Sylvie Courvoisier / Cory Smythe: The Rite Of Spring: Spectre D’un Songe

Two daring jazz improvisers take on a cherished hundred-year-old classical ballet masterpiece with radical roots on The Rite of Spring: Spectre d’un songe. Igor Stravinsky was fresh off the success of his 1911 “Petrushka,” which radiated with the artistic atmosphere of his Russia, when in 1913 he premiered “The Rite of Spring” at the opening of the Théâtre des Champs-Elysées. The audience was divided into the Parisian elite in the boxes and the “bohemian” aesthetes scattered about the theater. Stravinsky’s music contradicted every norm of the time; originality equaled shock. Vaslav Nijinsky, already controversial, was the choreographer. The dancers performed as if robots, in a ritual that concluded with the portrayal of the human sacrifice of a dancer. Urban legend has the audience factions screaming praise, or insults, at the performers, and physically pummeling each other in a near riot. The composition has been elevated considerably, but the music remains complex and sometimes uncomfortable. It is a fitting vehicle for the singular talents of pianists Sylvie Courvoisier and Cory Smythe. The piano duo brings us a fascinating interpretation of Stravinsky’s magnum opus followed by a Courvoisier composition.

Courvoisier approached Stravinsky’s work as a potential project in the past but the Russian composer’s family was not open to an improvised arrangement of his composition. Time has changed that. Smythe is known for his improvised music as a leader, two recordings with Ingrid Laubrock and as a member of Tyshawn Sorey’s Trio. His classical associations include work with the International Contemporary Ensemble, and the Lincoln Center’s Mostly Mozart festival. Smythe and violin virtuoso Hilary Hahn earned a Grammy award for their duo album In 27 Pieces: the Hilary Hahn Encores (Deutsche Grammophon, 2013).

In the first of two original ballet movements, “Le Sacre du Printemps, Pt.1,” Stravinsky’s personal notes describe a people divided into two groups in opposition to each other, beginning a “ritual of the rival tribes.” Courvoisier and Smythe take a nuanced approach, both to their improvising and their interactions. The tension, while in plain sight, is open to a give-and-take as both pianists shift their positions amid structure and invention. “Le Sacre du Printemps, Pt.2,” was considered so difficult for the orchestra to play, that musicians would break out in nervous laughter during Stravinsky’s rehearsals. Without sacrificing the spirit of the original or their own resourcefulness, Courvoisier and Smythe deftly navigate the unrelenting rhythms, and episodes of mysteriously verbalized, and vehement intonations. Courvoisier’s “Spectre d’un songe” (Ghost of a dream) is a half-hour paean that complements Stravinsky’s work seamlessly, feeling like an undiscovered third movement.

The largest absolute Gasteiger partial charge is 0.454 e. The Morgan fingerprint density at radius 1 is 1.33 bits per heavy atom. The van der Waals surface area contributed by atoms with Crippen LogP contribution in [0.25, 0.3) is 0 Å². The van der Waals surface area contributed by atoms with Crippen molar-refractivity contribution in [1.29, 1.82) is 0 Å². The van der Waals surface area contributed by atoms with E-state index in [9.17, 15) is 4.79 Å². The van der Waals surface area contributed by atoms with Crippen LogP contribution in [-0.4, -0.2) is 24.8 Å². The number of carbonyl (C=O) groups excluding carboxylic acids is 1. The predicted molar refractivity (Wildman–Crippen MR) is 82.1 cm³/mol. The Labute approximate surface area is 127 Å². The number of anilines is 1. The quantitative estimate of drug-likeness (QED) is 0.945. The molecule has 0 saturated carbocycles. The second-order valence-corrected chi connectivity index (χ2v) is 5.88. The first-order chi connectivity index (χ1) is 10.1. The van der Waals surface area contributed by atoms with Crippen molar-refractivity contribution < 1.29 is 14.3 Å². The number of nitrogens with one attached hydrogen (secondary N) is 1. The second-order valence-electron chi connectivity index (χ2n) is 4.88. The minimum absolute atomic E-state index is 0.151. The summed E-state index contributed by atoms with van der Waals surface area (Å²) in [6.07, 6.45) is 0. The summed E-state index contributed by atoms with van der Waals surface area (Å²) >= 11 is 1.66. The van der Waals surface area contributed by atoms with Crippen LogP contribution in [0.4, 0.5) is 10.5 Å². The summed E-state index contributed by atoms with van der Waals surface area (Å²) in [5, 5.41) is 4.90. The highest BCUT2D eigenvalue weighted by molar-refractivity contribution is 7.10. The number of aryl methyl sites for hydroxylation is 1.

Parts of Stravinsky’s score for “The Rite of Spring” have been incorporated in the recordings of Ornette Coleman, Charlie Parker, The Bad Plus, and other jazz artists. The best-known interpretation was that of Hubert Laws. Despite an all-star ensemble including Ron Carter, and Jack DeJohnette, that recording lacks any visceral sensation. It is that challenge that Courvoisier and Smythe meet and surpass in every moment of this excellent recording.

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